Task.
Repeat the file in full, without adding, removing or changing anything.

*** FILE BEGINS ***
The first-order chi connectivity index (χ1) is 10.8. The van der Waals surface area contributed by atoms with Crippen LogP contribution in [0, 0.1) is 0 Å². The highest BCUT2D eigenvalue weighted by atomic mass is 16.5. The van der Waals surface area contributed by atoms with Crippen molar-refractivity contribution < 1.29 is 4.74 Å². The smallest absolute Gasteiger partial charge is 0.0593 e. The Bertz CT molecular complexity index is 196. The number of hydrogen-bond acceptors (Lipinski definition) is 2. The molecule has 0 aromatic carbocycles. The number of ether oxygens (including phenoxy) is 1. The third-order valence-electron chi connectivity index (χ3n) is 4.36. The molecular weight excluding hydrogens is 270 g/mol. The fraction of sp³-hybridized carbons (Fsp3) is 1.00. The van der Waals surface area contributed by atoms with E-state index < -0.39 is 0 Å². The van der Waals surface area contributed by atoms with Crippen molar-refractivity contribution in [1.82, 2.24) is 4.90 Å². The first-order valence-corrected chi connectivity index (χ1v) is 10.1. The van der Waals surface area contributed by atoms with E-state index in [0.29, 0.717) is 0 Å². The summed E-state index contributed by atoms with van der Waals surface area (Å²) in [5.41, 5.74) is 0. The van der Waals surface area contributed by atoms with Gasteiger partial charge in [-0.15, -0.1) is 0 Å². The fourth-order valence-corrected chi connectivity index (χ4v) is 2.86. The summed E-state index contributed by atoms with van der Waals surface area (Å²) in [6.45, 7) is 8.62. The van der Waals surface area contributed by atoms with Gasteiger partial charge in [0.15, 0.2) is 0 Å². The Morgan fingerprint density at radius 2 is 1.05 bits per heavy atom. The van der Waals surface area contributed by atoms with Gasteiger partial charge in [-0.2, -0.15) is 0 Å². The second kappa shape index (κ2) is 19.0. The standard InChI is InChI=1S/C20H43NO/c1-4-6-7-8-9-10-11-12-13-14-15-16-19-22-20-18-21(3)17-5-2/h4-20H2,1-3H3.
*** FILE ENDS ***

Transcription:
The first-order chi connectivity index (χ1) is 10.8. The van der Waals surface area contributed by atoms with Crippen LogP contribution in [0, 0.1) is 0 Å². The highest BCUT2D eigenvalue weighted by atomic mass is 16.5. The van der Waals surface area contributed by atoms with Crippen molar-refractivity contribution < 1.29 is 4.74 Å². The smallest absolute Gasteiger partial charge is 0.0593 e. The Bertz CT molecular complexity index is 196. The number of hydrogen-bond acceptors (Lipinski definition) is 2. The molecule has 0 aromatic carbocycles. The number of ether oxygens (including phenoxy) is 1. The third-order valence-electron chi connectivity index (χ3n) is 4.36. The molecular weight excluding hydrogens is 270 g/mol. The fraction of sp³-hybridized carbons (Fsp3) is 1.00. The van der Waals surface area contributed by atoms with E-state index < -0.39 is 0 Å². The van der Waals surface area contributed by atoms with Crippen molar-refractivity contribution in [1.82, 2.24) is 4.90 Å². The first-order valence-corrected chi connectivity index (χ1v) is 10.1. The van der Waals surface area contributed by atoms with E-state index in [0.29, 0.717) is 0 Å². The summed E-state index contributed by atoms with van der Waals surface area (Å²) in [5.41, 5.74) is 0. The van der Waals surface area contributed by atoms with Gasteiger partial charge in [-0.15, -0.1) is 0 Å². The fourth-order valence-corrected chi connectivity index (χ4v) is 2.86. The summed E-state index contributed by atoms with van der Waals surface area (Å²) in [6.45, 7) is 8.62. The van der Waals surface area contributed by atoms with Gasteiger partial charge in [0.15, 0.2) is 0 Å². The Morgan fingerprint density at radius 2 is 1.05 bits per heavy atom. The van der Waals surface area contributed by atoms with Gasteiger partial charge in [-0.2, -0.15) is 0 Å². The second kappa shape index (κ2) is 19.0. The standard InChI is InChI=1S/C20H43NO/c1-4-6-7-8-9-10-11-12-13-14-15-16-19-22-20-18-21(3)17-5-2/h4-20H2,1-3H3.